Modular regulation of Mef2c expression

An important question that remains to be defined is how the cells derived from the anterior and primary heart fields are integrated during cardiac morphogenesis. Cells appear to be added progressively from the pharyngeal mesoderm into the conotruncal region of the heart at the time of cardiac looping, and evidence suggests that this addition ultimately contributes to the outflow tract and much of the right ventricle (Kelly et al., 2001; Mjaatvedt et al., 2001; Waldo et al., 2001). However, the precise boundaries within the adult mouse heart derived from the anterior heart field remain to be defined (Kelly and Buckingham, 2002). In this regard, the Mef2c enhancer described here might be useful in fate mapping the contributions of the anterior heart field to the adult heart. The results presented in Fig. 2 show that the Mef2c enhancer is sufficient to direct expression to the anterior heart field but not to other regions where endogenous Mef2c is expressed and that this enhancer does not function in the adult heart. Thus, we are currently using this enhancer to drive the expression of Cre recombinase in lacZ reporter mice (Soriano, 1999) to identify regions of the adult heart that are derived from the Mef2c expressing cells in the anterior heart field in the embryo.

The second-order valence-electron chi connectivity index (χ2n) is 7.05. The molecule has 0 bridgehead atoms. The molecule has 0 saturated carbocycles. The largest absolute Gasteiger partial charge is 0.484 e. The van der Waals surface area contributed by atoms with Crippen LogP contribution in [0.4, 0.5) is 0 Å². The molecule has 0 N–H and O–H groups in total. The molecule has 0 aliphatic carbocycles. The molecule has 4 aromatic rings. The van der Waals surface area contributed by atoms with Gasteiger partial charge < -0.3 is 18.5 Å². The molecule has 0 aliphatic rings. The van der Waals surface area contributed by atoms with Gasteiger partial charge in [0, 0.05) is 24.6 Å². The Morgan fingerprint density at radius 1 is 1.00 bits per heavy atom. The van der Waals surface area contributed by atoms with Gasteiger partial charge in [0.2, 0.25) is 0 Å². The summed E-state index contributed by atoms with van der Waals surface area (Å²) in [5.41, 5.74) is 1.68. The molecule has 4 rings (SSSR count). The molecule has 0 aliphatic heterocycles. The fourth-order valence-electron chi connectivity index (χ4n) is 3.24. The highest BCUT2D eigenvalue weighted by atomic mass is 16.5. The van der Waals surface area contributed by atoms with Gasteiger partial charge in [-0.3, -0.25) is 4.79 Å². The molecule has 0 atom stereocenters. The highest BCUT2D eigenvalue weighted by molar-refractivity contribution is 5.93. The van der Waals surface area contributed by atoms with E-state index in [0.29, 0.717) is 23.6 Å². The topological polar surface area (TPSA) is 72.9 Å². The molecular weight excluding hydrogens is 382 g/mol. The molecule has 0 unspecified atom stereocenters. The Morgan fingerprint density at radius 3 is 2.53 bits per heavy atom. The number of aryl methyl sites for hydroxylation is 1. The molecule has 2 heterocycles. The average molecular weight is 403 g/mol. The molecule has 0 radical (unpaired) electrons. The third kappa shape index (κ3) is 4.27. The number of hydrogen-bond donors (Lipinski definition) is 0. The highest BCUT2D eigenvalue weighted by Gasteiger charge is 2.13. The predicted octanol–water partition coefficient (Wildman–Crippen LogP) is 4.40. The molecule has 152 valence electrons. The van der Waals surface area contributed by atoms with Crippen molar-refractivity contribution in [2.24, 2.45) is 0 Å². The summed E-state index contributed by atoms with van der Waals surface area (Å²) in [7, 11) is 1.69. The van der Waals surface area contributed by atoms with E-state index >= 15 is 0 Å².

The expression pattern of Mef2c during mouse development is complex. Transcripts are abundant in heart, skeletal muscle, vasculature and neural crest (Edmondson et al., 1994; Leifer et al., 1993; Lyons et al., 1995a). The studies presented here have defined for the first time a transcriptional enhancer from Mef2c sufficient to direct expression only to the anterior heart field, and previous studies have identified a transcriptional enhancer from Mef2c that functions only in skeletal muscle (Dodou et al., 2003; Wang et al., 2001). The identification of these discrete enhancer modules strongly suggests that the expression of Mef2c is controlled by separate transcriptional enhancers in each lineage where it is expressed. This type of modular model for transcriptional regulation dependent on multiple, separate enhancers has been proposed previously as a mechanism for regulatory diversity (Firulli and Olson, 1997). This seems to be the case for Mef2c, as we have recently identified additional enhancers from the Mef2c BAC (Fig. 1A) that are capable of independently directing lacZ expression to vascular endothelium, smooth muscle and neural crest (M.V., J.A. and B.B., unpublished observations). It will be interesting to determine whether these enhancers function as truly independent modules or whether they operate together in the context of the entire Mef2c locus.

Acknowledgments

We are grateful to Nathan Heintz and Xiangdong Yang for the in vivo BAC recombination reagents and to Eddy Rubin, Jim Bristow and Jan-Fang Cheng for BAC sequence and VISTA analyses, which were supported by the Berkeley PGA from the National Heart, Lung, and Blood Institute. We thank Jeff Molkentin and Mike German for providing plasmids and Analeah Heidt, Stephanie Greene and Eric Ho for assistance with these studies. M.P.V. was supported by a predoctoral fellowship from the Howard Hughes Medical Institute and E.D. was supported in part by a postdoctoral fellowship from the American Heart Association, Western States Affiliate. This work was supported by grants from the National Heart, Lung, and Blood Institute and the American Heart Association, Western States Affiliate to B.L.B.

Footnotes

    • Accepted May 6, 2004.

References

View Abstract